Reflections From My Trip In-house and On-site
For this week’s Guest Post Friday, Musings welcomes back Ryan Bowers. Ryan is the General Counsel and VP Operations for Contrast Mechanical Inc., a Michigan commercial and industrial mechanical construction company. In addition to legal and operations, Ryan handles all IT and manages the Service Division. Prior to going in-house, Ryan was a litigator at an international firm, a national firm, and a regional firm, with a focus on antitrust, construction and surety law. Ryan is also the founder of RFPattorney.com, an online legal network and cloud RFP platform helping better connect businesses and legal departments with outside counsel. He blogs about Construction here and Legal Marketing here.
I am honored that Chris has asked me to guest post again here at Musings. This blog is simply a wonderful combination of construction, law and technology, and if you couldn’t tell from my bio, I live squarely at the intersection of these three fields.
About four months ago I made the decision to move from law firm to in-house practice. Although I very much enjoyed working in the law firm environment, I think working for a construction company was inevitable for me. Add on top of that the opportunity to spend time on-site and guide the technology direction of a company, and it was too good to pass up.
In thinking about what to write about, a lot of ideas passed through my head – but as someone who blogs about legal marketing as well (shout out to my legal marketing expert wife for her endless post ideas), I decided that this was a great opportunity to share my thoughts on the trip in-house and how my views of the relationships between inside and outside counsel have evolved.
So, here are some reflections from my experiences over the last four months and some take aways for outside counsel out there….
I am not just a lawyer
This has been the hardest aspect of the transition. As an associate at a large law firm, I was always so focused on the legal side of things (and trained to do so). It was the only hat I wore. Now, I have to wear multiple hats on a daily basis. I have gained a better understanding of how business and legal decisions impact the bottom line, which is what drives most things. For example, I used to mark up every aspect of a client’s contract. Now, I realize that sometimes the project scope or relationship with the other party doesn’t warrant such extensive legal review. Further, when a problem arises, I don’t jump down the legal path right away, especially in this industry. I discuss business resolutions first, second, and third. Only then do I start exploring legal options.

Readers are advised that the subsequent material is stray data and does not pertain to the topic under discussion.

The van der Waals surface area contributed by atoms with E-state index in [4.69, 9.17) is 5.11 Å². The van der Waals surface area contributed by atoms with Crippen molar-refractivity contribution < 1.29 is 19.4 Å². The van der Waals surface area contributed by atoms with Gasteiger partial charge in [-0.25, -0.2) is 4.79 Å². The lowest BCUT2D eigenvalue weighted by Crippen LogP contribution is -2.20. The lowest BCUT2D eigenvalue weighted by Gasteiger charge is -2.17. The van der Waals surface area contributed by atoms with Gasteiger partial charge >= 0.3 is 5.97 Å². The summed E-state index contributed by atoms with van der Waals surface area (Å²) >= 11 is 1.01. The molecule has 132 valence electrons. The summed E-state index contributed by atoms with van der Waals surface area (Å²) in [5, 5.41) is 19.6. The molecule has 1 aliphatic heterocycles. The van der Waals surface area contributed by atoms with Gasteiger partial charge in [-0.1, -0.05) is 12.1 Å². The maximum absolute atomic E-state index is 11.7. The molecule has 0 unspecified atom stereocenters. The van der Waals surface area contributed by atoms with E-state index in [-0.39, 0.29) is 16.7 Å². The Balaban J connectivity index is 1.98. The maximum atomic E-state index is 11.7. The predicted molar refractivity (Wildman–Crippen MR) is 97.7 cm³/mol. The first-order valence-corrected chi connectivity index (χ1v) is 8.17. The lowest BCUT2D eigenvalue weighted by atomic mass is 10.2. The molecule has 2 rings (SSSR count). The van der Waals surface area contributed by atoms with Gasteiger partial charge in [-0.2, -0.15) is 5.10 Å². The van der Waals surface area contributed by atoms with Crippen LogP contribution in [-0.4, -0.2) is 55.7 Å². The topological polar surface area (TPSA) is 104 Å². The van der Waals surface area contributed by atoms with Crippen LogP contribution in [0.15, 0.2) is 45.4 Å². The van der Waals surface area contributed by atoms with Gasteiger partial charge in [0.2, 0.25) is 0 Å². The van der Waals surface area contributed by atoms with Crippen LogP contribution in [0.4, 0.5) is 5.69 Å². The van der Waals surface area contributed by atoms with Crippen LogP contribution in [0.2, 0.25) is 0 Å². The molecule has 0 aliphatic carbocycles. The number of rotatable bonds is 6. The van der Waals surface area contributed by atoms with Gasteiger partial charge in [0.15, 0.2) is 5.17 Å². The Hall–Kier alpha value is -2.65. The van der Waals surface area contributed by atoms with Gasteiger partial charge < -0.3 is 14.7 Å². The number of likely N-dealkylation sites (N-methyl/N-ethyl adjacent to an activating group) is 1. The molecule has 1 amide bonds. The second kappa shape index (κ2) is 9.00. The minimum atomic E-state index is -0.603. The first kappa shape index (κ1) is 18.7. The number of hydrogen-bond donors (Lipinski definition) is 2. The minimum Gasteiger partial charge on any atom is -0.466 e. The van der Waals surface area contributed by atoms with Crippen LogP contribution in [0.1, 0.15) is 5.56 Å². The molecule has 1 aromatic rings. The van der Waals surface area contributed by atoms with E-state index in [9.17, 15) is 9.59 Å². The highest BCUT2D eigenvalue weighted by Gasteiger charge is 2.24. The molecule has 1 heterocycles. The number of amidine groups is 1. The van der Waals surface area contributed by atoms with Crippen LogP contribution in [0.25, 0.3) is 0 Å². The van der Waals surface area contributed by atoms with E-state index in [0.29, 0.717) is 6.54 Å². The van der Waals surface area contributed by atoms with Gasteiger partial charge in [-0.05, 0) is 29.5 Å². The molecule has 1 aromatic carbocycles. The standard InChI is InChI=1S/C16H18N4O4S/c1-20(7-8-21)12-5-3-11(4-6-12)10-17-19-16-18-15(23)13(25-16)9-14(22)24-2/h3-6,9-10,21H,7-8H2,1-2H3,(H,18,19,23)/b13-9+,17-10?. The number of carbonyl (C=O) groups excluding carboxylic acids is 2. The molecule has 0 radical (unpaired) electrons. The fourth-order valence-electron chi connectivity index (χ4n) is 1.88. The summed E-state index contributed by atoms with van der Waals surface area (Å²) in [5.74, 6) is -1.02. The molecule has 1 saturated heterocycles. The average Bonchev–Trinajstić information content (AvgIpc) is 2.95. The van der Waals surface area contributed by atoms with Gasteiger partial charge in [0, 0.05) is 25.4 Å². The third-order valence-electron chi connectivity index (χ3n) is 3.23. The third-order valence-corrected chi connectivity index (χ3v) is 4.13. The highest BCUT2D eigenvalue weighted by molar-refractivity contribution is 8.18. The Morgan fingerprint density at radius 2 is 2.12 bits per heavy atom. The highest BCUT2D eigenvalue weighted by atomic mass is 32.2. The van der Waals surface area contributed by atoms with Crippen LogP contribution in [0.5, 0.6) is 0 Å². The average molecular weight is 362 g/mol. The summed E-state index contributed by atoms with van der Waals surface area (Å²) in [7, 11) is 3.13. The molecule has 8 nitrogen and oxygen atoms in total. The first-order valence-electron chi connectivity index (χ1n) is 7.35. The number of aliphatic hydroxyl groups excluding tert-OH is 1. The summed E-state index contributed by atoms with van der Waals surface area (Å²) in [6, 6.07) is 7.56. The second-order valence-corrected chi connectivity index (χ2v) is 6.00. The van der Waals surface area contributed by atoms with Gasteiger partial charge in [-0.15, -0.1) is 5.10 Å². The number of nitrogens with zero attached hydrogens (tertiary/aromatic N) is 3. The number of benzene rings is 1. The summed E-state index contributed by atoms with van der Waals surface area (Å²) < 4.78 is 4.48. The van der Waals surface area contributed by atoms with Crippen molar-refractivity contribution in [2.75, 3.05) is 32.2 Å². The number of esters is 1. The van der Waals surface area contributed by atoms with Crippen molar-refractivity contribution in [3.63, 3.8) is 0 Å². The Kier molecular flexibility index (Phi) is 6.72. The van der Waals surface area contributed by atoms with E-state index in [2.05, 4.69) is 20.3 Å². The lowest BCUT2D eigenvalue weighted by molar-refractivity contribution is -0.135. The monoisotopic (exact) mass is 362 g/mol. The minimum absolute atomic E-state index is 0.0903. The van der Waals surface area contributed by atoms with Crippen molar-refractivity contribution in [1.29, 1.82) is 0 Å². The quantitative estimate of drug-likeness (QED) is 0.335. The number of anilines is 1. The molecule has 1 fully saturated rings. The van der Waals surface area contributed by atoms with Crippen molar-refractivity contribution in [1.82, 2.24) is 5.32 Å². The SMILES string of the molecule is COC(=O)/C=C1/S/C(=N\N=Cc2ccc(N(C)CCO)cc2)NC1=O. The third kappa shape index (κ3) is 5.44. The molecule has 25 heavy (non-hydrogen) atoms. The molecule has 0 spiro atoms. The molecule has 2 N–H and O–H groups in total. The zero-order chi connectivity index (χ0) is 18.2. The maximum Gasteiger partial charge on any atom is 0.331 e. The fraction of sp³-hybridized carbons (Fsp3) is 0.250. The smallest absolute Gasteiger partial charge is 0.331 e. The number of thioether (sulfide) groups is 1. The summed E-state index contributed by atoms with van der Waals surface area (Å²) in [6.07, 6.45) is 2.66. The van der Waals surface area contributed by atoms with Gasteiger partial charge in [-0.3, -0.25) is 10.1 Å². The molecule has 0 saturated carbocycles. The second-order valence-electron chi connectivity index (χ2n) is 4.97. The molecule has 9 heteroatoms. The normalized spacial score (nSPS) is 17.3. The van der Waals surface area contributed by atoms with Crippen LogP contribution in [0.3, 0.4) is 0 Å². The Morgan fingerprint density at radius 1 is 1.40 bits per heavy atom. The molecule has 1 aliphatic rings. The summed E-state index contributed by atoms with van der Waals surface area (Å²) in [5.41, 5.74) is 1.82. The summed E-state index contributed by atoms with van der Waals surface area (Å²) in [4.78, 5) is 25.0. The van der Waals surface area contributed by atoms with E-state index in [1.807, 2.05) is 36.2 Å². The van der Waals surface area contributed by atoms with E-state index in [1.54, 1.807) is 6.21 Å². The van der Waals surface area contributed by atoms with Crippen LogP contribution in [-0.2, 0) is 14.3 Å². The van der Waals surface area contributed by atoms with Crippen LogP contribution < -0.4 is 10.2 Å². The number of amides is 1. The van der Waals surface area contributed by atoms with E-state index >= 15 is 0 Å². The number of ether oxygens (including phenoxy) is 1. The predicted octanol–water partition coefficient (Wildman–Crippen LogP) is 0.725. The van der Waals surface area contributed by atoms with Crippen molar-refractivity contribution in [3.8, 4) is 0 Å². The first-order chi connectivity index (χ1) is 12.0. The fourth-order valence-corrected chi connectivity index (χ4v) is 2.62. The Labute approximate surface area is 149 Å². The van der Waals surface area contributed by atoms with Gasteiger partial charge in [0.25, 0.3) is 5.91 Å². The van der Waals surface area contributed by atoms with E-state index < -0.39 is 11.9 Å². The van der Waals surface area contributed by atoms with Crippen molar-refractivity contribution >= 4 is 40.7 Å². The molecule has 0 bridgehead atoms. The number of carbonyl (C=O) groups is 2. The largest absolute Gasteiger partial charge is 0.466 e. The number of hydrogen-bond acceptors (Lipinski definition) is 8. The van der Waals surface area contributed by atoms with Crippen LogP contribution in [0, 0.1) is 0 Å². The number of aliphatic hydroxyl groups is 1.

Take Away: remember that in-house counsel have to make legal and business decisions.
Outside counsel – please stand out
From the moment I announced my move in-house on LinkedIn and other online platforms, I received a flurry of messages from colleagues, law school classmates, fraternity brothers, etc. Most were congratulatory, and understandably, some were looking to connect regarding future work. I would have done the same, and have in the past. But they start to blend together – experience, victories, etc. You need to highlight what specifically about you makes you right for the needs of my company. Honestly, I prefer a niche practitioner. Maybe with bet-the-company litigation it would be different, but if I need a surety lawyer, I want a surety lawyer.
Take Away: know why you are different, know your value proposition, and be able to succinctly state it. This is harder than it seems. Hint: it is not that “you are a great lawyer.”
Know my business AND where it is going
Although this one is related to my prior point, I think it bears a separate discussion. One of the most important things to me now is that you know my industry – this is a point of differentiation for outside counsel. And, it means even more if you keep me updated regarding key developments. I have realized that I simply cannot track legal developments like I used to – I don’t have the time or resources. Do this for me and you get an A. Going even further, and I think this is overlooked – keep me updated regarding where my industry is headed. For example, re construction, LEED related developments or changes in labor laws. Do this and you get an A+.
Take Away: don’t just say that you have a certain niche expertise (the internet has made it too easy to find the truth), actually have the expertise.
Matter management is important
I know first-hand that there are certain aspects of legal work that can be tremendous time sucks. I don’t just care about the final result; I also care about how that result is achieved. When you come to discuss potential work, I want to talk as much about how the matter will be handled as the result. Team structure, client communication, incremental budgets, etc. Also, I love innovation and technology utilization. There are many free or low cost apps and cloud services out there. Use them.
Take Away: start thinking about your approach to matter management and ideas for efficiency. I will ask about it.
Alternative fees are appreciated
Although this seems to be a hot topic around the legal blogosphere, I have enough experience to know that there are some times when hourly billings are the right structure. But alternative fees are appreciated when the situation warrants.
Take away: have this as an option